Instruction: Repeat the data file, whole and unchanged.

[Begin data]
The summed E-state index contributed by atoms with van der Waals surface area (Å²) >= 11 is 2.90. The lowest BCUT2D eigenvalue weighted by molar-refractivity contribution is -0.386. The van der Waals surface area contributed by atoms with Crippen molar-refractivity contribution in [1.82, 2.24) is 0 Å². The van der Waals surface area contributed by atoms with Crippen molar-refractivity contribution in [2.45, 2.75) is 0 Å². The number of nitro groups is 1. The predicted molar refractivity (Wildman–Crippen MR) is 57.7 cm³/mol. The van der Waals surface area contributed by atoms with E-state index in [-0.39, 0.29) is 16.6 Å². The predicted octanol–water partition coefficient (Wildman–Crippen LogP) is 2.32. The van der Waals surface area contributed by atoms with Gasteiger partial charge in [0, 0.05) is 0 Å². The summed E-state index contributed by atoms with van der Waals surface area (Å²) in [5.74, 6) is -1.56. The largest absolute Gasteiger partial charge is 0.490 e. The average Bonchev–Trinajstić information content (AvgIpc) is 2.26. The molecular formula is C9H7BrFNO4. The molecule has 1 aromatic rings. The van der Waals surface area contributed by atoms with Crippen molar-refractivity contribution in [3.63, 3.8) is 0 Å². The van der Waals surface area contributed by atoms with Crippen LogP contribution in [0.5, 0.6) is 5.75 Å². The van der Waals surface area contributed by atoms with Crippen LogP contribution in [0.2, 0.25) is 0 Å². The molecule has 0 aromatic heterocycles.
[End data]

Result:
The summed E-state index contributed by atoms with van der Waals surface area (Å²) >= 11 is 2.90. The lowest BCUT2D eigenvalue weighted by molar-refractivity contribution is -0.386. The van der Waals surface area contributed by atoms with Crippen molar-refractivity contribution in [1.82, 2.24) is 0 Å². The van der Waals surface area contributed by atoms with Crippen molar-refractivity contribution in [2.45, 2.75) is 0 Å². The number of nitro groups is 1. The predicted molar refractivity (Wildman–Crippen MR) is 57.7 cm³/mol. The van der Waals surface area contributed by atoms with E-state index in [-0.39, 0.29) is 16.6 Å². The predicted octanol–water partition coefficient (Wildman–Crippen LogP) is 2.32. The van der Waals surface area contributed by atoms with Gasteiger partial charge in [0, 0.05) is 0 Å². The summed E-state index contributed by atoms with van der Waals surface area (Å²) in [5.74, 6) is -1.56. The largest absolute Gasteiger partial charge is 0.490 e. The average Bonchev–Trinajstić information content (AvgIpc) is 2.26. The molecular formula is C9H7BrFNO4. The molecule has 1 aromatic rings. The van der Waals surface area contributed by atoms with Crippen molar-refractivity contribution in [3.63, 3.8) is 0 Å². The van der Waals surface area contributed by atoms with Crippen LogP contribution in [0.5, 0.6) is 5.75 Å². The van der Waals surface area contributed by atoms with Crippen LogP contribution in [0.2, 0.25) is 0 Å². The molecule has 0 aromatic heterocycles.